The reported link between a high annual dose of vitamin D and falls and fractures.

November 26, 2010


When taken in the appropriate amount, vitamin D decreases our risk of falling and breaking bones. It is very common to find inadequate vitamin D levels in Canadians. For that reason, Osteoporosis Canada recommends that all Canadians, particularly those of us over age 50, take a daily vitamin D supplement (at least 800 International Units a day for most adults). These vitamin D supplements are available without prescription at pharmacies across Canada.

Vitamin D is also available (by prescription only) as a larger once-a-week dosage. The results of some studies outside Canada have shown that vitamin vitamin D given in even larger doses (100,000 IU) spaced out as far as every 4 months can still be effective in decreasing the risk of fractures.

Please note that anyone considering a dose of vitamin D greater than 2000 IU in a single day should consult with their physician before doing so.


A recent study published in the Journal of the American Medical Association (JAMA) showed that a single large dose of vitamin D, given once a year to a group of elderly patients, actually increased their risk of falls and fractures. This study recruited 2258 women, average age of 76 years, who were at increased risk of falling, and randomly assigned them to receive either a single dose of 500,000 International Units (IU) of vitamin D (ten 50,000 IU tablets taken in a single day) once a year or a placebo once a year for 3 to 5 years.

The Scientific Advisory Council of Osteoporosis Canada has reviewed the study and makes the following observations and recommendations:

The study was well designed and there are no obvious serious flaws or biases seen.

There is one other large dose, once-yearly, study of vitamin D (300,000 IU of vitamin D2, given by injection) that also has shown an increased risk of fracture. But studies using smaller, more frequent doses of vitamin D (averaging 700-800 IU/day with adequate calcium intake) have consistently tended to show decreased falls and decreased fracture risk.

There is no good explanation for the apparent danger of larger doses of vitamin D supplementation. The editorial accompanying the paper does suggest two possible mechanisms whereby a single dose providing a year’s supply might not be effective in protecting against falls and fractures:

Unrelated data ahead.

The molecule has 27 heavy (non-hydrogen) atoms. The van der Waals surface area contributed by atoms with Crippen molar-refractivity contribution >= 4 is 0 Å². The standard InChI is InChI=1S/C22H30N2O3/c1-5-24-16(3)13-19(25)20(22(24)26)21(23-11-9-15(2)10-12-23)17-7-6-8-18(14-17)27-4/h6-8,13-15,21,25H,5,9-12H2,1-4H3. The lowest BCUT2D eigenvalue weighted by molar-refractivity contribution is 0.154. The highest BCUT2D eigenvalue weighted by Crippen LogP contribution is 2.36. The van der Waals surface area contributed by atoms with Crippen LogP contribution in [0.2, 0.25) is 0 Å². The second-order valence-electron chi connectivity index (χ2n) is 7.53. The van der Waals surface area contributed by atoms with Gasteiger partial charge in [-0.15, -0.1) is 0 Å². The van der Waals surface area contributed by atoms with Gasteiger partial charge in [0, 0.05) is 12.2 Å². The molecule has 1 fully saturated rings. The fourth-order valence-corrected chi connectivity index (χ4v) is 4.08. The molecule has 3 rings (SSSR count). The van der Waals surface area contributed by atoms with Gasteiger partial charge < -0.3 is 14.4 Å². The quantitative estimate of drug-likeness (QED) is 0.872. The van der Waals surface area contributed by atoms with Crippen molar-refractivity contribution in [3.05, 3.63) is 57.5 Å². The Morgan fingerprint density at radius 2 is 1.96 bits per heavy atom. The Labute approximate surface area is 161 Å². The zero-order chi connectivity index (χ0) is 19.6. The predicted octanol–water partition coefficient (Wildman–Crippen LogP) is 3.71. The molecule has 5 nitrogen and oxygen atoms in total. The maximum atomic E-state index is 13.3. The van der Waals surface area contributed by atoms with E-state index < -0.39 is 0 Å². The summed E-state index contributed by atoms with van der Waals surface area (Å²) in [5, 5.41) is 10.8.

• Our body normally converts vitamin D to a very potent active form of vitamin D that provides the bone and muscle benefits that would be expected to protect against falls and fractures. However, a huge dose of vitamin D might cause the body to over-produce the enzyme that allows the body to degrade this active form of vitamin D (and this was not measured in these studies).
  • Half the patients in the large annual dose study had vitamin D levels below the normal range before the very first dose of vitamin D was given and it is possible the patients receiving vitamin D improved their muscle strength, felt better, and became more active than the placebo group. Activity levels and general health were not measured in this study, but when people are more active, they may also be at higher risk of falling.

In summary, the Scientific Advisory Council concludes that this recent study does not provide any evidence to change Osteoporosis Canada’s standard recommendation of a modest daily intake of vitamin D (800-2000 IU/day for most adults), or an equivalent dose of a once-weekly vitamin D by prescription from your doctor. However, a single large, yearly dose of vitamin D is not advisable.

COPN wishes to thank the following members of Osteoporosis Canada’s Scientific Advisory Council for their insight in the significance of the findings in he recent JAMA article: David Hanley, William D Leslie, Sophie Jamal, Jonathan Adachi, Alexandra Papaioannou, Suzanne Morin.

Scientific Advisory Council

Osteoporosis Canada’s rapid response team, made up of members of the Scientific Advisory Council, creates position statements as news breaks regarding osteoporosis. The position statements are used to inform both the healthcare professional and the patient. The Scientific Advisory Council (SAC) is made up of experts in Osteoporosis and bone metabolism and is a volunteer membership.

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